Updated: May 20
6 Ways to Use Twitter to Market Your Business
[A Guest Blog Post for Ripl Customers] By: Sarah Saker | Small Business Owner and Writer
With social media use higher than ever, it’s important to not only understand the different platforms available to you, but how to use them to their fullest potential. Many people focus so much of their marketing energy on Facebook and Instagram that Twitter is often forgotten. But it shouldn’t be!
Twitter is a great place to meet new customers, connect with other brands, and build your potential audience. It’s easy to learn and once you get into a good rhythm, you’ll be tweeting like a pro in no time. Here are six helpful tips to get the most out of your Twitter marketing.
1. Build your profile to reflect your brand – graphics and all
Twitter allows you to create an attractive cover photo that serves as the backdrop for your personal business page. All that space gives your brand a good opportunity to get noticed! Use your avatar or logo as your profile photo and make sure to include all pertinent business information, such as a short bio, mission statement, and how to contact you. Optimize your bio and make sure you have a link to your company website.
2. Names matter – get creative with your handle
Use your company name or a catchy related phrase as your twitter handle – something that is both unique and easily recognizable by your audience. If you’re just getting started, you can register for a unique domain name with this helpful tool and then use the same name for your twitter handle. If there’s one thing to remember here, consistency is key! Make sure all of your social accounts reflect the name of your business so customers don’t get confused and can easily find you on all social platforms. Twitter allows up to 15 characters for usernames.
3. Interaction is everything
It’s not enough just to be there. You’ll have to reach out to your target audience, engage with them, and get involved in their conversations. Identify experts in your field, then follow and interact with them to bring recognition to your brand. The key here is to be engaging as opposed to promotional. Show interest in what others have to say in order to start conversations. This could lead to business opportunities down the line.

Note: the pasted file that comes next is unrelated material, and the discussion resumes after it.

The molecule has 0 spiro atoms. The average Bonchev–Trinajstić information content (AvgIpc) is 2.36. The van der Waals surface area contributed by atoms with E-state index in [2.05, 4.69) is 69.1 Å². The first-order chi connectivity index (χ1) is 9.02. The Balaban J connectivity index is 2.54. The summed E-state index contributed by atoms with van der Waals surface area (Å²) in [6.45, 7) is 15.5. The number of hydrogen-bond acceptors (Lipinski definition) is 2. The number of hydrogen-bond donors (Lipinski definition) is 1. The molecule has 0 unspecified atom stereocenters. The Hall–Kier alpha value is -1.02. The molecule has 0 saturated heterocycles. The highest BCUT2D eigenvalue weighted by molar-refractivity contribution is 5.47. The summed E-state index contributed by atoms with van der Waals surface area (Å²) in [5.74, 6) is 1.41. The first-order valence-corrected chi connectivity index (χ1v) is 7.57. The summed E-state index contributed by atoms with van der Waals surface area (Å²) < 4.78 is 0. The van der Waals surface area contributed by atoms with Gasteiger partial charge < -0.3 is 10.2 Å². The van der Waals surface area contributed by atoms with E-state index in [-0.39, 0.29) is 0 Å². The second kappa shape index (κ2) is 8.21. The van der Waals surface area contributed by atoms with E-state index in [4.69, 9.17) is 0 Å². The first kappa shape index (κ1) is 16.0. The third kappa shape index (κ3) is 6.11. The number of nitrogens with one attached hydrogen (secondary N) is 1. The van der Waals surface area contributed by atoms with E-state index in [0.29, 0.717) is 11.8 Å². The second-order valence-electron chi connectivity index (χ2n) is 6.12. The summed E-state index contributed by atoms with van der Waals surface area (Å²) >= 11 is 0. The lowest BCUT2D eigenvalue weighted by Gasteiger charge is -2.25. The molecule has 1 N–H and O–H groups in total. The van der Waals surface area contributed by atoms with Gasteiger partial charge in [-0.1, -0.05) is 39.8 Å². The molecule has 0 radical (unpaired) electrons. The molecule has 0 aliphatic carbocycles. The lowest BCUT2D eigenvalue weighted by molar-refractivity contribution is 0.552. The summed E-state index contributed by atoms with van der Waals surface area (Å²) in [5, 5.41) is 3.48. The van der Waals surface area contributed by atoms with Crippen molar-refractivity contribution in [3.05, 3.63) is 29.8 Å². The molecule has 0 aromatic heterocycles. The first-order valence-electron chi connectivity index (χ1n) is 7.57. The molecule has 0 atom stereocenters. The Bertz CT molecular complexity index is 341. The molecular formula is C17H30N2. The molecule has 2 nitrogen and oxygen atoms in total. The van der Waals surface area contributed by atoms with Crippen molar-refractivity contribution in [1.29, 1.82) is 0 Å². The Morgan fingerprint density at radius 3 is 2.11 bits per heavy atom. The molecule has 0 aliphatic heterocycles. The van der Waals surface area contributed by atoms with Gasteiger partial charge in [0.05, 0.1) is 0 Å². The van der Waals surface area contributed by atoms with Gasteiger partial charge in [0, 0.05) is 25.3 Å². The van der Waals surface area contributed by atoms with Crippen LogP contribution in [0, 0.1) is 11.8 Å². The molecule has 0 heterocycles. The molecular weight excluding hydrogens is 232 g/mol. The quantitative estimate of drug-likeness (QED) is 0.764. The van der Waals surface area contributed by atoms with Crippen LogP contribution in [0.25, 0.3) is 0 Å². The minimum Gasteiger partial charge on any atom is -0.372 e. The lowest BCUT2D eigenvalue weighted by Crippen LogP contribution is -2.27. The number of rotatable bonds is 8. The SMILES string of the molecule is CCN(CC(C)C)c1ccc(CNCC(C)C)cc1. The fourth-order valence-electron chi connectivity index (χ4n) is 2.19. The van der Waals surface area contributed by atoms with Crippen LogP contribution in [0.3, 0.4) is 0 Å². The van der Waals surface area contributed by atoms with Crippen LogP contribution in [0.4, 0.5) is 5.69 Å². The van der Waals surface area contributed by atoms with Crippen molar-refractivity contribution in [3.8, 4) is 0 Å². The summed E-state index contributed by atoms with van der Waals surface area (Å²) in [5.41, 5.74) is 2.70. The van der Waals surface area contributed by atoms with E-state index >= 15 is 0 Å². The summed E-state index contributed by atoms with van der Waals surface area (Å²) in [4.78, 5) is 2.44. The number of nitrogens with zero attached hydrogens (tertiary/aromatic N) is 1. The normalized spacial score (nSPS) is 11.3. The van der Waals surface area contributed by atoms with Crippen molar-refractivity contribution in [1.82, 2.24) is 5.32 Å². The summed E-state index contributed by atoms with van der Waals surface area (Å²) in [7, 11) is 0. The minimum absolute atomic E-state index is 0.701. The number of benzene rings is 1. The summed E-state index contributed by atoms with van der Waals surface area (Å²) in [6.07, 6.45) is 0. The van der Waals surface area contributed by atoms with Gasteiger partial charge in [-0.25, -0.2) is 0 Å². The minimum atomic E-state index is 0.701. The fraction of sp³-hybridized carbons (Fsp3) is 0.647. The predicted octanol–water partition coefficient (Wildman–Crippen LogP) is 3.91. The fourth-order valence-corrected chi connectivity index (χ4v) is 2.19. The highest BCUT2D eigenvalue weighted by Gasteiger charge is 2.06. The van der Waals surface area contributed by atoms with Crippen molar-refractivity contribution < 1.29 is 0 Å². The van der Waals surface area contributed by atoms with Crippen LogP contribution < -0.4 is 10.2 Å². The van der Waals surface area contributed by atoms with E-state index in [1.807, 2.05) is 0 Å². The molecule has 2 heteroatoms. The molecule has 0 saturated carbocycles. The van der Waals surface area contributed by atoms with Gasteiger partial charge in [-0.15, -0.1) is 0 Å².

It’s important to respond to tweets when your business is mentioned or identified in some way, whether they’re positive or negative. If they’re positive, you have an opportunity to reach out and thank the person for the mention. If they’re negative, take this opportunity to evaluate the feedback and then react to it appropriately. Not everyone is going to like your product or service – but if you can personally reach those unhappy customers, you can identify possible business shortfalls.
4. Tweet, tweet, tweet
Twitter is an in-the-moment kind of platform, where your posts are quickly forgotten as other tweets fill the news feed (unlike a Facebook post that might linger around for a while and weave slowly through social circles). In order to keep up with quickly changing events, tweeting often is key. You should tweet more than you post on other platforms, but make your tweets meaningful. The most effective tweets are short, succinct, and offer a visual aid or a link to an additional source.
Hashtags are an essential part of the Twitter experience. Use at least one or two per post and make them relevant, but general. You want them to be general because Twitter hyperlinks and categorizes hashtags. A great way to find similar content to retweet is by using appealing hashtags that relate to your business. For example, if you run a web design business you could research the hashtag #WebDesign and see what kind of content others are posting, and identify places where you could improve.
5. Engage your audience using Twitter’s tools
A great way to do this is to use Twitter’s Flock to Unlock campaigns. Post a tweet requiring a certain number of retweets, with a reward for those who retweeted once the number is reached. You can approach this in two different ways, offering an incentive for the deal up front or something that will be revealed only after the required number is met. This is an effective way to measure the engagement of your audience as well as perform a subtle promotion.
6. Measure your success
You can only track how well you’re doing on Twitter by measuring your metrics and evaluating them in terms of your business goals. How many followers did you get this week? How many of these interacted with your posts? Did you garner any website traffic from Twitter? It’s important to have a goal to work towards that gives your social media efforts focus. Twitter has its own built-in analytics to provide you with a more in-depth analysis of your performance.
Sarah Saker is a business coach and freelance writer that specializes in helping small businesses setup processes for customer support and predictable growth. When not writing or coaching, Sarah can be found on her (small but growing!) family farm. Connect with Sarah for coaching or writing help.